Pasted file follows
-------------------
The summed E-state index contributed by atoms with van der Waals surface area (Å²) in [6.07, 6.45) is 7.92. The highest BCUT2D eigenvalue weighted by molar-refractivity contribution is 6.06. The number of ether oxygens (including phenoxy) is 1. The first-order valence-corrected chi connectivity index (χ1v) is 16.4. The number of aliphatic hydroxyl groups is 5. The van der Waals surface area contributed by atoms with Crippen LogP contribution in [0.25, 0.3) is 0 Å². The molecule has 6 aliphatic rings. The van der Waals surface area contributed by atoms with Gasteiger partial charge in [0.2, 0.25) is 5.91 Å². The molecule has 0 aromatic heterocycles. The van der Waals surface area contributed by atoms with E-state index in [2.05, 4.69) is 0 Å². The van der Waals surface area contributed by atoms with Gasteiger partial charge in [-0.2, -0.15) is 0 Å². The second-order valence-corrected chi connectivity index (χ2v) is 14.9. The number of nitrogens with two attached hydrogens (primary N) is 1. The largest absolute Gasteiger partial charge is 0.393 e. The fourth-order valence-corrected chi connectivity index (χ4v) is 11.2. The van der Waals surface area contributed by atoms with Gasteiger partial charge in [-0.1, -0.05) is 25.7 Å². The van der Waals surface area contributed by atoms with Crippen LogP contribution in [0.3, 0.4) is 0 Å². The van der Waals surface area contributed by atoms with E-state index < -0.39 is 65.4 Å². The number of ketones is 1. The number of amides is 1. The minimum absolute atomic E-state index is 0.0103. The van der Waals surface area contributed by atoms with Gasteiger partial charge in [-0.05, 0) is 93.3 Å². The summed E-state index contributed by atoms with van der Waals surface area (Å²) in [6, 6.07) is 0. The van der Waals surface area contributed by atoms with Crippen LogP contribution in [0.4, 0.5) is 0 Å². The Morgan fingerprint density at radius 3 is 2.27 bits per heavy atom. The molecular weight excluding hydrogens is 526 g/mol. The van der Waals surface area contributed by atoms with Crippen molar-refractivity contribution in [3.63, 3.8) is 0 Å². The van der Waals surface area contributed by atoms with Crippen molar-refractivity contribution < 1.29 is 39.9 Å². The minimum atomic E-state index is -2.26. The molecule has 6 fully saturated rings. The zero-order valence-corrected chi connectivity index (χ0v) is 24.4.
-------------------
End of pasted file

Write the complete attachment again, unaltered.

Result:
The summed E-state index contributed by atoms with van der Waals surface area (Å²) in [6.07, 6.45) is 7.92. The highest BCUT2D eigenvalue weighted by molar-refractivity contribution is 6.06. The number of ether oxygens (including phenoxy) is 1. The first-order valence-corrected chi connectivity index (χ1v) is 16.4. The number of aliphatic hydroxyl groups is 5. The van der Waals surface area contributed by atoms with Crippen LogP contribution in [0.25, 0.3) is 0 Å². The molecule has 6 aliphatic rings. The van der Waals surface area contributed by atoms with Gasteiger partial charge in [0.2, 0.25) is 5.91 Å². The molecule has 0 aromatic heterocycles. The van der Waals surface area contributed by atoms with E-state index in [2.05, 4.69) is 0 Å². The van der Waals surface area contributed by atoms with Gasteiger partial charge in [-0.2, -0.15) is 0 Å². The second-order valence-corrected chi connectivity index (χ2v) is 14.9. The number of nitrogens with two attached hydrogens (primary N) is 1. The largest absolute Gasteiger partial charge is 0.393 e. The fourth-order valence-corrected chi connectivity index (χ4v) is 11.2. The van der Waals surface area contributed by atoms with Gasteiger partial charge in [-0.1, -0.05) is 25.7 Å². The van der Waals surface area contributed by atoms with Crippen LogP contribution in [0.3, 0.4) is 0 Å². The van der Waals surface area contributed by atoms with E-state index < -0.39 is 65.4 Å². The number of ketones is 1. The number of amides is 1. The minimum absolute atomic E-state index is 0.0103. The van der Waals surface area contributed by atoms with Gasteiger partial charge in [-0.05, 0) is 93.3 Å². The summed E-state index contributed by atoms with van der Waals surface area (Å²) in [6, 6.07) is 0. The van der Waals surface area contributed by atoms with Crippen LogP contribution in [0.4, 0.5) is 0 Å². The Morgan fingerprint density at radius 3 is 2.27 bits per heavy atom. The molecular weight excluding hydrogens is 526 g/mol. The van der Waals surface area contributed by atoms with Crippen molar-refractivity contribution in [3.63, 3.8) is 0 Å². The van der Waals surface area contributed by atoms with Crippen molar-refractivity contribution < 1.29 is 39.9 Å². The minimum atomic E-state index is -2.26. The molecule has 6 fully saturated rings. The zero-order valence-corrected chi connectivity index (χ0v) is 24.4.